All employers hold data about their employees, but most managers are fully aware that, particularly since the implementation of the General Data Protection Regulation in 2018, there are fairly stringent obligations in terms of how data is handled, and a sense that the whole issue of personal data is complex and fraught with difficulty.
There a number of requirements and obligations placed on organisations when it comes to the data they hold, and ensuring compliance with these starts right at the beginning, when you make a decision about what information you are going to request. This might be on an application form or a new employee details form or similar, but it will be a decision-making process you continue to use as you implement new benefits, say, or make changes to procedures or systems.
When it comes to deciding what information you need, there is one key question you should ask yourself –
“Why do I need it?”
It sounds very basic, but it is surprisingly often overlooked completely. Often forms are designed without that question having been asked, and data requested without having considered it either. Information is sometimes requested out of habit, or because it’s always been kept, or because there is some perception that employees ‘should’ provide it to employers.
But asking yourself exactly why you need each piece of information you’re asking for is vital for the following reasons:
1. It will help you identify the legal basis for retaining that data
For every piece of information you are processing, you must have (and be able to state) at least one of a number of permitted specific legal bases for doing so. The most commonly-used legal bases in an employment context are: compliance with a legal obligation, performance of a contract and legitimate interest. If you have asked yourself the question “why do I need this information”, that will help you identify which legal basis is applicable.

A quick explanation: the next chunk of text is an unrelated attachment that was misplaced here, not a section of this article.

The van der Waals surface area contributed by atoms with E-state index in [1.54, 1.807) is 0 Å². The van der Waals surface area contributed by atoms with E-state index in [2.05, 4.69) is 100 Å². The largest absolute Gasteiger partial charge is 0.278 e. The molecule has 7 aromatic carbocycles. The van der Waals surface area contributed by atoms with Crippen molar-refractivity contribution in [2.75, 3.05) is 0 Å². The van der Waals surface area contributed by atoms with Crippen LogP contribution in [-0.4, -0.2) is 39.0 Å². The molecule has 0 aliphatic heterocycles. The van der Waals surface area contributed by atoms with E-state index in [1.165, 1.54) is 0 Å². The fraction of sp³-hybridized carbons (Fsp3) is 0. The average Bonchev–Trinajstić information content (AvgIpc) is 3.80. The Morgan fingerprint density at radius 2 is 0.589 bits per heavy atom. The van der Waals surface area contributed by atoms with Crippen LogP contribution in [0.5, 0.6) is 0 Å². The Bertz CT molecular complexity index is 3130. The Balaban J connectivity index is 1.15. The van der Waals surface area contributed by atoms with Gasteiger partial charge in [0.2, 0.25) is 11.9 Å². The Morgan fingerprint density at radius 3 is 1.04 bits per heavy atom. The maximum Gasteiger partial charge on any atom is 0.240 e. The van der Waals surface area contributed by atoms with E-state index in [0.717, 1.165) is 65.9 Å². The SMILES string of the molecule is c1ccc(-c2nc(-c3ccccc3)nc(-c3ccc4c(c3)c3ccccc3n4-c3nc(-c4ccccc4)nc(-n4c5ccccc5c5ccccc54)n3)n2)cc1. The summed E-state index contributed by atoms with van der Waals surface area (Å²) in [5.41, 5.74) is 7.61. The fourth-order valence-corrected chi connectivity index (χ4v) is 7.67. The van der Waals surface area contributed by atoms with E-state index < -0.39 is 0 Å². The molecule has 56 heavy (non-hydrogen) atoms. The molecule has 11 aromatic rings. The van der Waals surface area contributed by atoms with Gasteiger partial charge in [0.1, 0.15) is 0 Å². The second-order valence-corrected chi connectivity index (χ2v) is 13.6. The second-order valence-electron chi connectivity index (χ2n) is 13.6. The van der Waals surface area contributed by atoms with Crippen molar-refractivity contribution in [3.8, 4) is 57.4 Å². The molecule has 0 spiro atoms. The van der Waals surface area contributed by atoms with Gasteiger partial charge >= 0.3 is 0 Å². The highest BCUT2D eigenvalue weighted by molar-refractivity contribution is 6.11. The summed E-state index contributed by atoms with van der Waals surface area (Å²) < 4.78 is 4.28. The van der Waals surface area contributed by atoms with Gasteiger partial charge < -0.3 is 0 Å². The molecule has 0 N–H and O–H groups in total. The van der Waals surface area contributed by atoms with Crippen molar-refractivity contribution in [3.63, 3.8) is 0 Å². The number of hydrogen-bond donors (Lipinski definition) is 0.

2. Access rights
Having asked yourself why you need the data will also help you identify who needs access to it. If you’re processing data without a clear reason, you will also not be in a position to accurately restrict access to the right people, something you are required to do as part of data protection legislation. If you know exactly what it will be used for, you will also be able to pinpoint exactly who will need to see it.
3. Retention periods
As part of your data protection obligations, it’s essential you don’t keep any data for any longer than absolutely necessary, and that you are able to explain retention periods used and how you made the decision how long to keep the data.
If you’ve asked yourself for what reason you are requesting the information, you’ll then be able to identify a suitable retention period based on that, rather than guessing how long roughly it should be kept, or keeping it too long, which is a common mistake.
4. Avoiding excessive data
If you are considering requesting a piece of information and are unable to come up with a satisfactory explanation why you need it, you shouldn’t be keeping it. Asking yourself this question right at the beginning will therefore ensure that you strip your data processing to the minimum needed, which is exactly what you should be doing.
Reducing data to the minimum needed also has the side benefit of making your data processing compliance more straightforward, particularly when it comes to responding to a data subject access request.
Asking that one simple question when designing application forms, information forms, HR system requirements, equal opportunities monitoring, and any other format in which you are requesting data will set you on the right path to easily complying with several of your data protection obligations and avoiding some of the most common pitfalls.
If you’d like some guidance on deciding what data you need about employees, do get in touch.